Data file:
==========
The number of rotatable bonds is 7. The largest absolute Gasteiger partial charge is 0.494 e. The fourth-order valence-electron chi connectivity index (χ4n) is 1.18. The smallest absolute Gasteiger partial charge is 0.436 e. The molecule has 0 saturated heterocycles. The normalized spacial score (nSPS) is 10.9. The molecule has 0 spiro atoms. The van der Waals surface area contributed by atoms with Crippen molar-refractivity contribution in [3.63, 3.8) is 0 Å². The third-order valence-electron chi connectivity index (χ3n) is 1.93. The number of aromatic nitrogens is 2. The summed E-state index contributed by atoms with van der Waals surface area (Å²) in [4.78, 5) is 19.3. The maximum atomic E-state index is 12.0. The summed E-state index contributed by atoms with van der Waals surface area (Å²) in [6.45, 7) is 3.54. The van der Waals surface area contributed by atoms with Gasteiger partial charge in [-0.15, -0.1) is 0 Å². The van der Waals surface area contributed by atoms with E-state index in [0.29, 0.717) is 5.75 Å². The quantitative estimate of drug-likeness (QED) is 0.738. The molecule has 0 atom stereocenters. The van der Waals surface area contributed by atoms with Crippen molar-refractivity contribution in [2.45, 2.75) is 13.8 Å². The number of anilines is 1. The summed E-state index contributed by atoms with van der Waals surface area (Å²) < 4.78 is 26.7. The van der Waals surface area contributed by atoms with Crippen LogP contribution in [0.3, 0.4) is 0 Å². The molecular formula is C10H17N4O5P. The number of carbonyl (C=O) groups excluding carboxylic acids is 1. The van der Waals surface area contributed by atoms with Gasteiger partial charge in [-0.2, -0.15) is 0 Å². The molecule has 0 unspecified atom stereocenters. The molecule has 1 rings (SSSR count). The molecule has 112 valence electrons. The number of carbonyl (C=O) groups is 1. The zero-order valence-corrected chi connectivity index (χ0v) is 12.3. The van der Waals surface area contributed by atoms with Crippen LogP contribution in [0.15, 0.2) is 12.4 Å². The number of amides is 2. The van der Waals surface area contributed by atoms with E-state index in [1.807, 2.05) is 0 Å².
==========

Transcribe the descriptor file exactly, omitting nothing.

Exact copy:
The number of rotatable bonds is 7. The largest absolute Gasteiger partial charge is 0.494 e. The fourth-order valence-electron chi connectivity index (χ4n) is 1.18. The smallest absolute Gasteiger partial charge is 0.436 e. The molecule has 0 saturated heterocycles. The normalized spacial score (nSPS) is 10.9. The molecule has 0 spiro atoms. The van der Waals surface area contributed by atoms with Crippen molar-refractivity contribution in [3.63, 3.8) is 0 Å². The third-order valence-electron chi connectivity index (χ3n) is 1.93. The number of aromatic nitrogens is 2. The summed E-state index contributed by atoms with van der Waals surface area (Å²) in [4.78, 5) is 19.3. The maximum atomic E-state index is 12.0. The summed E-state index contributed by atoms with van der Waals surface area (Å²) in [6.45, 7) is 3.54. The van der Waals surface area contributed by atoms with Gasteiger partial charge in [-0.15, -0.1) is 0 Å². The van der Waals surface area contributed by atoms with E-state index in [0.29, 0.717) is 5.75 Å². The quantitative estimate of drug-likeness (QED) is 0.738. The molecule has 0 atom stereocenters. The van der Waals surface area contributed by atoms with Crippen molar-refractivity contribution in [2.45, 2.75) is 13.8 Å². The number of anilines is 1. The summed E-state index contributed by atoms with van der Waals surface area (Å²) < 4.78 is 26.7. The van der Waals surface area contributed by atoms with Crippen LogP contribution in [0.3, 0.4) is 0 Å². The molecular formula is C10H17N4O5P. The number of carbonyl (C=O) groups excluding carboxylic acids is 1. The van der Waals surface area contributed by atoms with Gasteiger partial charge in [-0.2, -0.15) is 0 Å². The molecule has 0 unspecified atom stereocenters. The molecule has 1 rings (SSSR count). The molecule has 112 valence electrons. The number of carbonyl (C=O) groups is 1. The zero-order valence-corrected chi connectivity index (χ0v) is 12.3. The van der Waals surface area contributed by atoms with Crippen LogP contribution in [0.15, 0.2) is 12.4 Å². The number of amides is 2. The van der Waals surface area contributed by atoms with E-state index in [1.807, 2.05) is 0 Å².